Jeff: When I was 11, my dad was playing football for the Buffalo Bills. My mom took me on a special trip to New York City and to Shea Stadium, and I got to watch Dad play. This was the last season of his life, 1969.
As he was running down the sideline, as a quarterback, with the football—he was very courageous. He didn’t duck out of bounds, like some of the quarterbacks these days, or slide. He ran right into the middle linebacker, over on the sideline. It knocked him out cold. Five minutes—he was lying down—like face down—in the mud, not moving. We were watching this, and it was scary. Dad stayed in the hospital overnight. He didn’t fly home to Buffalo with the team. But we’ve always kind of had a positive memory of it, in a humorous way, because Dad shared the story throughout his campaigns that the headlines in Buffalo’s newspaper read, the next morning, “X-Rays of Kemp’s Head Reveal Nothing.” [Laughter] I think he had like eight or nine concussions in his career; I had about six or seven. So, we’ve got a lot in common.
In 1991, it was my last season of football. We’d had a very nice life that God had blessed us with. I met Stacy in ’83. We were immediately discipled by a great group of Christian people on the football teams that we were in—went to some great churches. We were living up in Seattle and had a pretty comfortable life. We had three little boys.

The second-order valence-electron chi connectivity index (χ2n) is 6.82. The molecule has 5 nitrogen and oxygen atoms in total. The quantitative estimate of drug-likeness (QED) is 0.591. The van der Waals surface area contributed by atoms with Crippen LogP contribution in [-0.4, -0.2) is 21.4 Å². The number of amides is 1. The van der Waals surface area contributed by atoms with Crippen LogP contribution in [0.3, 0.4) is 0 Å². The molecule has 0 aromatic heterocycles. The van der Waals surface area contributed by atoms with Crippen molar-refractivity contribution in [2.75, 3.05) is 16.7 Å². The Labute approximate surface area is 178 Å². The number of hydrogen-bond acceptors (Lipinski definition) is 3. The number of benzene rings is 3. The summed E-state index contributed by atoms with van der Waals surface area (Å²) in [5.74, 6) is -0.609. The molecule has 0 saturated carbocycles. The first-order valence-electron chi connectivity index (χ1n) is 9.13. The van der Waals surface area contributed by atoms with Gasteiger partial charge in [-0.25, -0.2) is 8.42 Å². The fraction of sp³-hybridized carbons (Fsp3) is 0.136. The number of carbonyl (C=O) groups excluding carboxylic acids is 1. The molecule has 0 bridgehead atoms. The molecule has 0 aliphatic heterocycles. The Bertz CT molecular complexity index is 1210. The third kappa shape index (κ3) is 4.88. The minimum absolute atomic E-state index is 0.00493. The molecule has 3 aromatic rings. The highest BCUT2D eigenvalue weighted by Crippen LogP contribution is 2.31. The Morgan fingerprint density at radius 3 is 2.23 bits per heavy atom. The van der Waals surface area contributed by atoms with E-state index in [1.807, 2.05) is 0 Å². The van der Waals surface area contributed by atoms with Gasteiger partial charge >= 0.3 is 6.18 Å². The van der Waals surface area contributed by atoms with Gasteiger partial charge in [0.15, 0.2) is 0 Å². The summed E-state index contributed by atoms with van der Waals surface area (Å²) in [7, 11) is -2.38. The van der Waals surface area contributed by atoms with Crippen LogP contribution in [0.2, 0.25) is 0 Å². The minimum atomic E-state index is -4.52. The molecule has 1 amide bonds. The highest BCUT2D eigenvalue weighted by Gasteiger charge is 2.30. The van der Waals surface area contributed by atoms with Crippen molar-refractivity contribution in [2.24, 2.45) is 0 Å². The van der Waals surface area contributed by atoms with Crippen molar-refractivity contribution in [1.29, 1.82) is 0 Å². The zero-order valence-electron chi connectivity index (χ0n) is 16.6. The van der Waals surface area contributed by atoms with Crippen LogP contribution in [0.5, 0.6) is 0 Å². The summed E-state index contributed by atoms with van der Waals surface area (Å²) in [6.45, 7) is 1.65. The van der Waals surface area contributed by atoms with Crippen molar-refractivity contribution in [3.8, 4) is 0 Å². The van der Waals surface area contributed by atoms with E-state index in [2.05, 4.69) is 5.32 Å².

Stacy was praying this prayer that God would do something to stir our lives, in a certain way, to where faith would be more real—where it would demand more of us in a way that our kids would see—because kids don’t really see all the challenges of walking with Jesus, and how much we need Him, and, “Thanks for this vacation to Disneyland,” and, “Thank you for our big backyard,” and, “Thank you for this dinner.” Where does the faith come in?
She was praying this prayer that God would stir up our lives and help grow the faith of Kyle, Kory, and Kolby. Since that time, Keegan has come along. I didn’t know about the prayer; but the season started off with me, as the fourth quarterback, going into training camp in my 11th year. They only keep three quarterbacks. Here I was, I thought, at the peak of my career—but also knew that it was unlikely I would make the team. That created some stress and some pressure and an opportunity to pray and see our faith grow. We prayed about it, all summer long—“Daddy made the team!” “Thank you, God. We depend on you.”